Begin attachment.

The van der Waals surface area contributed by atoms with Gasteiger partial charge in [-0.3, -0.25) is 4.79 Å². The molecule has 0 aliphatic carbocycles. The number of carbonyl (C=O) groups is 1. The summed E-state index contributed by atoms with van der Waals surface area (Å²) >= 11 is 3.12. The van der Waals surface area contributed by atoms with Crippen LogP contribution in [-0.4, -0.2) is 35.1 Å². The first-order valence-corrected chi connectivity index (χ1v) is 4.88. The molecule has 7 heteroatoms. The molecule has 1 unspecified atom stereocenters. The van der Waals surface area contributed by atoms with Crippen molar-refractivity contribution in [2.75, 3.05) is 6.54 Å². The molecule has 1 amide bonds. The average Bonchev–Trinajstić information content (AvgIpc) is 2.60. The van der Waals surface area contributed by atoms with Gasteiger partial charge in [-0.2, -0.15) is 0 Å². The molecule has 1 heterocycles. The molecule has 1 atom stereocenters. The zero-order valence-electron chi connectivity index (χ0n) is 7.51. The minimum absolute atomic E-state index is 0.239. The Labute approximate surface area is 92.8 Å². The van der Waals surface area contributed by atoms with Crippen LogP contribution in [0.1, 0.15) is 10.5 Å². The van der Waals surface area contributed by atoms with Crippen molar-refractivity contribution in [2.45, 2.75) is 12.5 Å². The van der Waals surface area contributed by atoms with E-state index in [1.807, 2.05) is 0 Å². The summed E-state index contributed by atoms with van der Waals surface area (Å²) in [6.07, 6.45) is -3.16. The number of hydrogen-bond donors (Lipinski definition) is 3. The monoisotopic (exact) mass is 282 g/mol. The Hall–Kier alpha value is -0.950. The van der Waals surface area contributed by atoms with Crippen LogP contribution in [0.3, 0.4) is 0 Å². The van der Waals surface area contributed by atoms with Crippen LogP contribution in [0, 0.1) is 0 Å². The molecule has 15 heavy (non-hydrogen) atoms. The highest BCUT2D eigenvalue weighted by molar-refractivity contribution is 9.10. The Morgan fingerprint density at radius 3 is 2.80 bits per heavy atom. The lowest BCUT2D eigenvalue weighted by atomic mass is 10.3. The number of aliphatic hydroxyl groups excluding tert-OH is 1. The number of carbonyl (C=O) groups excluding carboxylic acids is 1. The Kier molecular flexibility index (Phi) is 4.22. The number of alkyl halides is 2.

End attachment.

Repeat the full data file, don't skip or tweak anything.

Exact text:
The van der Waals surface area contributed by atoms with Gasteiger partial charge in [-0.3, -0.25) is 4.79 Å². The molecule has 0 aliphatic carbocycles. The number of carbonyl (C=O) groups is 1. The summed E-state index contributed by atoms with van der Waals surface area (Å²) >= 11 is 3.12. The van der Waals surface area contributed by atoms with Crippen LogP contribution in [-0.4, -0.2) is 35.1 Å². The first-order valence-corrected chi connectivity index (χ1v) is 4.88. The molecule has 7 heteroatoms. The molecule has 1 unspecified atom stereocenters. The van der Waals surface area contributed by atoms with Crippen molar-refractivity contribution in [2.75, 3.05) is 6.54 Å². The molecule has 1 amide bonds. The average Bonchev–Trinajstić information content (AvgIpc) is 2.60. The van der Waals surface area contributed by atoms with Gasteiger partial charge in [-0.2, -0.15) is 0 Å². The molecule has 1 heterocycles. The molecule has 1 atom stereocenters. The zero-order valence-electron chi connectivity index (χ0n) is 7.51. The minimum absolute atomic E-state index is 0.239. The Labute approximate surface area is 92.8 Å². The van der Waals surface area contributed by atoms with Crippen LogP contribution in [0.1, 0.15) is 10.5 Å². The van der Waals surface area contributed by atoms with Crippen molar-refractivity contribution in [2.45, 2.75) is 12.5 Å². The van der Waals surface area contributed by atoms with E-state index in [1.807, 2.05) is 0 Å². The summed E-state index contributed by atoms with van der Waals surface area (Å²) in [6.07, 6.45) is -3.16. The number of hydrogen-bond donors (Lipinski definition) is 3. The monoisotopic (exact) mass is 282 g/mol. The Hall–Kier alpha value is -0.950. The van der Waals surface area contributed by atoms with Crippen LogP contribution in [0.3, 0.4) is 0 Å². The van der Waals surface area contributed by atoms with Crippen LogP contribution in [0, 0.1) is 0 Å². The molecule has 15 heavy (non-hydrogen) atoms. The highest BCUT2D eigenvalue weighted by molar-refractivity contribution is 9.10. The Morgan fingerprint density at radius 3 is 2.80 bits per heavy atom. The lowest BCUT2D eigenvalue weighted by atomic mass is 10.3. The number of aliphatic hydroxyl groups excluding tert-OH is 1. The number of carbonyl (C=O) groups excluding carboxylic acids is 1. The Kier molecular flexibility index (Phi) is 4.22. The number of alkyl halides is 2.